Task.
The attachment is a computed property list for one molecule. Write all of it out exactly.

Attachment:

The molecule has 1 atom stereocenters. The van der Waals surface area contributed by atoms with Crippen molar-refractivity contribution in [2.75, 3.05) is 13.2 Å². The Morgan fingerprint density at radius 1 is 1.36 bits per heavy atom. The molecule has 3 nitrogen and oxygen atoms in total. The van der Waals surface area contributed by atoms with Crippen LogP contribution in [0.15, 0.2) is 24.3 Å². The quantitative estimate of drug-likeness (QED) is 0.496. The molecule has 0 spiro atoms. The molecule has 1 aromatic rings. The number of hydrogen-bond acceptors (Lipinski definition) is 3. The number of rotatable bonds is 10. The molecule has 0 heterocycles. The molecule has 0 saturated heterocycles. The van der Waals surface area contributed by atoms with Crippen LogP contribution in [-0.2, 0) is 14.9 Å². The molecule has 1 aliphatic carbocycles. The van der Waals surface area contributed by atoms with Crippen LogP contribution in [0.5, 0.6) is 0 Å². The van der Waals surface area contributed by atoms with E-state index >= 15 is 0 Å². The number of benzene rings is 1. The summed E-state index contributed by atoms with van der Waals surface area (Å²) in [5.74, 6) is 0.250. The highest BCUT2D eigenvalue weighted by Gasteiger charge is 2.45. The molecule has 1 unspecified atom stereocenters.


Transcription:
The molecule has 1 atom stereocenters. The van der Waals surface area contributed by atoms with Crippen molar-refractivity contribution in [2.75, 3.05) is 13.2 Å². The Morgan fingerprint density at radius 1 is 1.36 bits per heavy atom. The molecule has 3 nitrogen and oxygen atoms in total. The van der Waals surface area contributed by atoms with Crippen LogP contribution in [0.15, 0.2) is 24.3 Å². The quantitative estimate of drug-likeness (QED) is 0.496. The molecule has 0 spiro atoms. The molecule has 1 aromatic rings. The number of hydrogen-bond acceptors (Lipinski definition) is 3. The number of rotatable bonds is 10. The molecule has 0 heterocycles. The molecule has 0 saturated heterocycles. The van der Waals surface area contributed by atoms with Crippen LogP contribution in [-0.2, 0) is 14.9 Å². The molecule has 1 aliphatic carbocycles. The van der Waals surface area contributed by atoms with Crippen LogP contribution in [0.5, 0.6) is 0 Å². The van der Waals surface area contributed by atoms with E-state index >= 15 is 0 Å². The number of benzene rings is 1. The summed E-state index contributed by atoms with van der Waals surface area (Å²) in [5.74, 6) is 0.250. The highest BCUT2D eigenvalue weighted by Gasteiger charge is 2.45. The molecule has 1 unspecified atom stereocenters.